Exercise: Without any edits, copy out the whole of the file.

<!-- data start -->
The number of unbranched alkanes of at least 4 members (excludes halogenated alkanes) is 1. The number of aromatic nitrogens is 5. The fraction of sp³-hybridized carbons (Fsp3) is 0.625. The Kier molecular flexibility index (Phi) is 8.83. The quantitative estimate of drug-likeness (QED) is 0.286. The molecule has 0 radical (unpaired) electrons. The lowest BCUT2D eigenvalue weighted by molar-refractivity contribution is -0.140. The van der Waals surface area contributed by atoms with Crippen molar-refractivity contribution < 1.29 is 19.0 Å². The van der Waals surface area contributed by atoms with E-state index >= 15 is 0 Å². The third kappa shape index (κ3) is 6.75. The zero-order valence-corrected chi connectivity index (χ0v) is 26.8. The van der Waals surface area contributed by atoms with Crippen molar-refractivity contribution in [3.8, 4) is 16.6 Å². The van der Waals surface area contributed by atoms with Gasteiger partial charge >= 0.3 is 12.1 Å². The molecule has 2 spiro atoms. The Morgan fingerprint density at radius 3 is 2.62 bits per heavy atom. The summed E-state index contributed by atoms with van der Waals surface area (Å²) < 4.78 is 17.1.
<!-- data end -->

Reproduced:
The number of unbranched alkanes of at least 4 members (excludes halogenated alkanes) is 1. The number of aromatic nitrogens is 5. The fraction of sp³-hybridized carbons (Fsp3) is 0.625. The Kier molecular flexibility index (Phi) is 8.83. The quantitative estimate of drug-likeness (QED) is 0.286. The molecule has 0 radical (unpaired) electrons. The lowest BCUT2D eigenvalue weighted by molar-refractivity contribution is -0.140. The van der Waals surface area contributed by atoms with Crippen molar-refractivity contribution < 1.29 is 19.0 Å². The van der Waals surface area contributed by atoms with E-state index >= 15 is 0 Å². The third kappa shape index (κ3) is 6.75. The zero-order valence-corrected chi connectivity index (χ0v) is 26.8. The van der Waals surface area contributed by atoms with Crippen molar-refractivity contribution in [3.8, 4) is 16.6 Å². The van der Waals surface area contributed by atoms with Gasteiger partial charge >= 0.3 is 12.1 Å². The molecule has 2 spiro atoms. The Morgan fingerprint density at radius 3 is 2.62 bits per heavy atom. The summed E-state index contributed by atoms with van der Waals surface area (Å²) < 4.78 is 17.1.